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Cited by 24 (2 self)
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Differential privacy is a recent notion of privacy tailored to privacypreserving data analysis [10]. Up to this point, research on differentially private data analysis has focused on the setting of a trusted curator holding a large, static, data set; thus every computation is a “oneshot ” object: there is no point in computing something twice, since the result will be unchanged, up to any randomness introduced for privacy. However, many applications of data analysis involve repeated computations, either because the entire goal is one of monitoring, e.g., of traffic conditions, search trends, or incidence of influenza, or because the goal is some kind of adaptive optimization, e.g., placement of data to minimize access costs. In these cases, the algorithm must permit continual observation of the system’s state. We therefore initiate a study of differential privacy under continual observation. We identify the problem of maintaining a counter in a privacy preserving manner and show its wide applicability to many different problems.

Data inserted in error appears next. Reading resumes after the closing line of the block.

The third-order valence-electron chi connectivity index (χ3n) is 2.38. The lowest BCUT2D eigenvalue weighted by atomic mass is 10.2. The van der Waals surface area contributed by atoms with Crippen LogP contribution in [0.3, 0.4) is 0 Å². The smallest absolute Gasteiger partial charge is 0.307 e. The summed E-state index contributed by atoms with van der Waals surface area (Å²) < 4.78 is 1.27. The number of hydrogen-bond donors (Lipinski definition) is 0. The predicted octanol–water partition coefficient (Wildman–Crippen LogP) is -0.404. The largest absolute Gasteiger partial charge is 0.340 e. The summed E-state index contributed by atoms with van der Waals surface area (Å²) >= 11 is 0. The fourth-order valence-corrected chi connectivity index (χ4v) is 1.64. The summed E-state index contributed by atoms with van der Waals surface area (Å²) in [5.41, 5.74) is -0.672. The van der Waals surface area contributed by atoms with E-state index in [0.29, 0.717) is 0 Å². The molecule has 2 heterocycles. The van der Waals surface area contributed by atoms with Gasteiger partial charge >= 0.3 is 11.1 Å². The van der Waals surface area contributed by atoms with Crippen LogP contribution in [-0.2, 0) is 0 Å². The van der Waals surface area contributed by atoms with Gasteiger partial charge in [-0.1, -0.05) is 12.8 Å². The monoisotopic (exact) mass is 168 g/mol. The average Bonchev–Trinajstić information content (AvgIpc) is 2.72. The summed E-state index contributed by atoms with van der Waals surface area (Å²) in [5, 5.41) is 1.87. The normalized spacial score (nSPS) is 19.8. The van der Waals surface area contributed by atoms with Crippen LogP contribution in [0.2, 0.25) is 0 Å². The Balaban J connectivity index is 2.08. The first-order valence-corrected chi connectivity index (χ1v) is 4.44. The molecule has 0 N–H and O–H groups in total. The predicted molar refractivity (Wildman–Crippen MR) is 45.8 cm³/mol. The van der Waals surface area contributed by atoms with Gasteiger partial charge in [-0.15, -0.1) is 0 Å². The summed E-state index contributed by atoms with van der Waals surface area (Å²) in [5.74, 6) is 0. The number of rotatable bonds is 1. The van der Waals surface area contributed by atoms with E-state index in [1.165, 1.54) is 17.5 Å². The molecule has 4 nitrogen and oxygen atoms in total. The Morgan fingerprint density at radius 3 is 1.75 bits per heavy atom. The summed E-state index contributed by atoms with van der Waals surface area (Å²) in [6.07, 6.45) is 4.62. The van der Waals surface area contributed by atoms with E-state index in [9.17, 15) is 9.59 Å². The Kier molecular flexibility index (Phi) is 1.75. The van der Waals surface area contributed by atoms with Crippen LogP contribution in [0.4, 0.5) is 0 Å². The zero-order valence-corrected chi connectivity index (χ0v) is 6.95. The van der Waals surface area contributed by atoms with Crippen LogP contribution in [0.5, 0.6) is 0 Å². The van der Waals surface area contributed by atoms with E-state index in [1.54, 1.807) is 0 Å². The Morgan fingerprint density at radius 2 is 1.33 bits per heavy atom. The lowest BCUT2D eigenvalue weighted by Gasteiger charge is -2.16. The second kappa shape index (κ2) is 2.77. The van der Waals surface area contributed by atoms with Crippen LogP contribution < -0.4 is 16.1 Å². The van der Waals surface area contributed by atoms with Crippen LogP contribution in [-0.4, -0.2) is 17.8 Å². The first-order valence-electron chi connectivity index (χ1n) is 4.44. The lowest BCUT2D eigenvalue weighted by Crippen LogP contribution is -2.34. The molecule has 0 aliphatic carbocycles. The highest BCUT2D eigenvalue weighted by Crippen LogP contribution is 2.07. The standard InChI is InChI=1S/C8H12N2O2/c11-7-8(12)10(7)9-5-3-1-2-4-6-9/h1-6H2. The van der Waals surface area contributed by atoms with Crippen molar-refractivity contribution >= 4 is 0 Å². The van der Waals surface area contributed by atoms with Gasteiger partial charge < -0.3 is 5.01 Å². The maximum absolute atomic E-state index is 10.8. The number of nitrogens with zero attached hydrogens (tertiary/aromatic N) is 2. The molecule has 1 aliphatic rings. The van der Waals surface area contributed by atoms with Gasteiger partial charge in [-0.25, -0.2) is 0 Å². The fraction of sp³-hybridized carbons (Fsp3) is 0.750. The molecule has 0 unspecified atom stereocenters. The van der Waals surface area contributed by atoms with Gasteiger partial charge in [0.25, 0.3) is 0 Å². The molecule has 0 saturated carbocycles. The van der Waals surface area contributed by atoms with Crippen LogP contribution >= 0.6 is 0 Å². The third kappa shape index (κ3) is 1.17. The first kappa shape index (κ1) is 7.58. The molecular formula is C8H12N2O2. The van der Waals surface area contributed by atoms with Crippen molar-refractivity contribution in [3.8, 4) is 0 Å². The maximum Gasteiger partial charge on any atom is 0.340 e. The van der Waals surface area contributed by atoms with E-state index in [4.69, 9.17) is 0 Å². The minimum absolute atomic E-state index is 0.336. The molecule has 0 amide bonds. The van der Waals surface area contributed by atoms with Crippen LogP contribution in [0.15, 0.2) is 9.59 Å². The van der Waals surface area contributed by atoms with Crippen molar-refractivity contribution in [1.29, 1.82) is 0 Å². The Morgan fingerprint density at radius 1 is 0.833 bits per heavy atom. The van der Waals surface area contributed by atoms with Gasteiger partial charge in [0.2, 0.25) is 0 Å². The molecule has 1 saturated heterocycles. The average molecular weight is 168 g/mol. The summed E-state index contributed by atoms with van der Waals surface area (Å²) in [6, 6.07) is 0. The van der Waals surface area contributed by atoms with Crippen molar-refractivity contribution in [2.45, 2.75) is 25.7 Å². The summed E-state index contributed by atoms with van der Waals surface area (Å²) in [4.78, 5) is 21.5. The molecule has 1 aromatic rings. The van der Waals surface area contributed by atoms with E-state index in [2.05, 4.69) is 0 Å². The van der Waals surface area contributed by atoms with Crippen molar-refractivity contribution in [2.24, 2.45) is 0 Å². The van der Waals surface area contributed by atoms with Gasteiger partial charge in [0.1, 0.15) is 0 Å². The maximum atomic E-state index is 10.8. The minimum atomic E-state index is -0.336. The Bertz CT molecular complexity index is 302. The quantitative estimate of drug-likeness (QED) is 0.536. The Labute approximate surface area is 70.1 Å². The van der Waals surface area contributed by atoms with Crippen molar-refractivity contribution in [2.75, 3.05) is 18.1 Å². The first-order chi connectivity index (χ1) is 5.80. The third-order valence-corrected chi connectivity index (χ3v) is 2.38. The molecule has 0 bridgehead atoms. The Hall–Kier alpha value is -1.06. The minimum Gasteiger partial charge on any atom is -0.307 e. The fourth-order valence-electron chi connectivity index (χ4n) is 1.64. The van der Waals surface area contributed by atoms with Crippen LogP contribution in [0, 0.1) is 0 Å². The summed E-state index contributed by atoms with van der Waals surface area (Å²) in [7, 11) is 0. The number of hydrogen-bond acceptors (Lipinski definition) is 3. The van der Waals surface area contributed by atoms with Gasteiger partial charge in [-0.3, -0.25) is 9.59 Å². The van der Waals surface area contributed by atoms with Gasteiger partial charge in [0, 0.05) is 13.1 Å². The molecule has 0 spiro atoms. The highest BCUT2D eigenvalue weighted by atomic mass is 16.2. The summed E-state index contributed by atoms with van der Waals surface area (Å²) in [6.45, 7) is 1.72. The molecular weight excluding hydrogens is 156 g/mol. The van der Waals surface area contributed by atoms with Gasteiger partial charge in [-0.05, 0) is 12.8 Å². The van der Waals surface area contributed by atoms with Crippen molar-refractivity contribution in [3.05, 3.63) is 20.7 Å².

Regret based dynamics: Convergence in weakly acyclic games
 In Proceedings of the 2007 International Conference on Autonomous Agents and Multiagent Systems (AAMAS
, 2007
"... Regret based algorithms have been proposed to control a wide variety of multiagent systems. The appeal of regretbased algorithms is that (1) these algorithms are easily implementable in large scale multiagent systems and (2) there are existing results proving that the behavior will asymptotically ..."
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Cited by 21 (10 self)